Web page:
This type of attack exploits a buffer overflow vulnerability in targeted client software through injection of malicious content from a custom-built hostile service. This hostile service is created to deliver the correct content to the client software. For example, if the client-side application is a browser, the service will host a webpage that the browser loads.
Likelihood Of Attack
This table shows the other attack patterns and high level categories that are related to this attack pattern. These relationships are defined as ChildOf and ParentOf, and give insight to similar items that may exist at higher and lower levels of abstraction. In addition, relationships such as CanFollow, PeerOf, and CanAlsoBe are defined to show similar attack patterns that the user may want to explore.
Standard Attack Pattern - A standard level attack pattern in CAPEC is focused on a specific methodology or technique used in an attack. It is often seen as a singular piece of a fully executed attack. A standard attack pattern is meant to provide sufficient details to understand the specific technique and how it attempts to accomplish a desired goal. A standard level attack pattern is a specific type of a more abstract meta level attack pattern.
Detailed Attack Pattern - A detailed level attack pattern in CAPEC provides a low level of detail, typically leveraging a specific technique and targeting a specific technology, and expresses a complete execution flow. Detailed attack patterns are more specific than meta attack patterns and standard attack patterns and often require a specific protection mechanism to mitigate actual attacks. A detailed level attack pattern often will leverage a number of different standard level attack patterns chained together to accomplish a goal.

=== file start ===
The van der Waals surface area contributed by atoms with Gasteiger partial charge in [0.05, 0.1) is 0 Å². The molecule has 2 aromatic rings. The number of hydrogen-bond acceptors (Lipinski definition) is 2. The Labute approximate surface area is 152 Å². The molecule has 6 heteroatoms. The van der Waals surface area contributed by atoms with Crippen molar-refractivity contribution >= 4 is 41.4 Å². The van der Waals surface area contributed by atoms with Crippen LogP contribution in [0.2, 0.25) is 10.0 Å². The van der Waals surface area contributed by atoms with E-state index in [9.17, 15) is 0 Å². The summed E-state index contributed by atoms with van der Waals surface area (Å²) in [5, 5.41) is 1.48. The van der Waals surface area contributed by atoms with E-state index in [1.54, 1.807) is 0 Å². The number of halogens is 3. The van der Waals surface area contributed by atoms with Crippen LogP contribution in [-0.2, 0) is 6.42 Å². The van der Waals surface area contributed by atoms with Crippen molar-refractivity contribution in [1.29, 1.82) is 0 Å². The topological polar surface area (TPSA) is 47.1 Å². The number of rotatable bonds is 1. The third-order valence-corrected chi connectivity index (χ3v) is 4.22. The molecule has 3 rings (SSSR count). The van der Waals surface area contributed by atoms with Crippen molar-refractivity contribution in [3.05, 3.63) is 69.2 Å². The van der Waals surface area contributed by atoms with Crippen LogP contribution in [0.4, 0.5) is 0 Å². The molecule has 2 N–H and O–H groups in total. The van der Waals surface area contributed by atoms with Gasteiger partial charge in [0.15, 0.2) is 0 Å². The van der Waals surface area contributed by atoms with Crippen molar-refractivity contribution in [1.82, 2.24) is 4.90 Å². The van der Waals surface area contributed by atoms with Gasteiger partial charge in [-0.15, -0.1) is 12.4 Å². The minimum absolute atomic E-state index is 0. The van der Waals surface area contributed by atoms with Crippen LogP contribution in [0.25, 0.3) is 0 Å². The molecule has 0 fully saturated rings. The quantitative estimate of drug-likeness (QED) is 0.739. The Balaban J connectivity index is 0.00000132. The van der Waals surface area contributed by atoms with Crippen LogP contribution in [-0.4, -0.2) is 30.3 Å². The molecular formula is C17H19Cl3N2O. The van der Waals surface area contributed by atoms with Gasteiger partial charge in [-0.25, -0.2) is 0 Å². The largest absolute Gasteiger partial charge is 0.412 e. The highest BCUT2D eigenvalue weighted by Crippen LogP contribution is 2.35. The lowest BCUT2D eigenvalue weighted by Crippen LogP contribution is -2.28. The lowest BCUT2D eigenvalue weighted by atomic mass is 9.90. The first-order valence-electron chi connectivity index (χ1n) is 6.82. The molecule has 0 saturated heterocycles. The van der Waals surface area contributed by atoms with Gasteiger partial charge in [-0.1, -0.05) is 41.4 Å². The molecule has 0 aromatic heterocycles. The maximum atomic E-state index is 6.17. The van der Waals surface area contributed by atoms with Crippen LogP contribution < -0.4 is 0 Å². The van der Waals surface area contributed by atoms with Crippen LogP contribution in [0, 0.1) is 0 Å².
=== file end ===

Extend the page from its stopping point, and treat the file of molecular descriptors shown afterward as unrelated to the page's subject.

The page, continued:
Identify target client-side application: The adversary identifies a target client-side application to perform the buffer overflow on. The most common are browsers. If there is a known browser vulnerability an adversary could target that.
Find injection vector: The adversary identifies an injection vector to deliver the excessive content to the targeted application's buffer.
Many times client side applications will be open source, so an adversary can examine the source code to identify possible injection vectors.
Examine APIs of the client-side application and look for areas where a buffer overflow might be possible.
Create hostile service: The adversary creates a hostile service that will deliver content to the client-side application. If the intent is to simply cause the software to crash, the content need only consist of an excessive quantity of random data. If the intent is to leverage the overflow for execution of arbitrary code, the adversary crafts the payload in such a way that the overwritten return address is replaced with one of the adversary's choosing.
If the client-side application is a browser, the adversary will create a service that delivers a malicious webpage to the browser.
Create malicious shellcode that will execute when the program execution is returned to it.
Use a NOP-sled in the overflow content to more easily "slide" into the malicious code. This is done so that the exact return address need not be correct, only in the range of all of the NOPs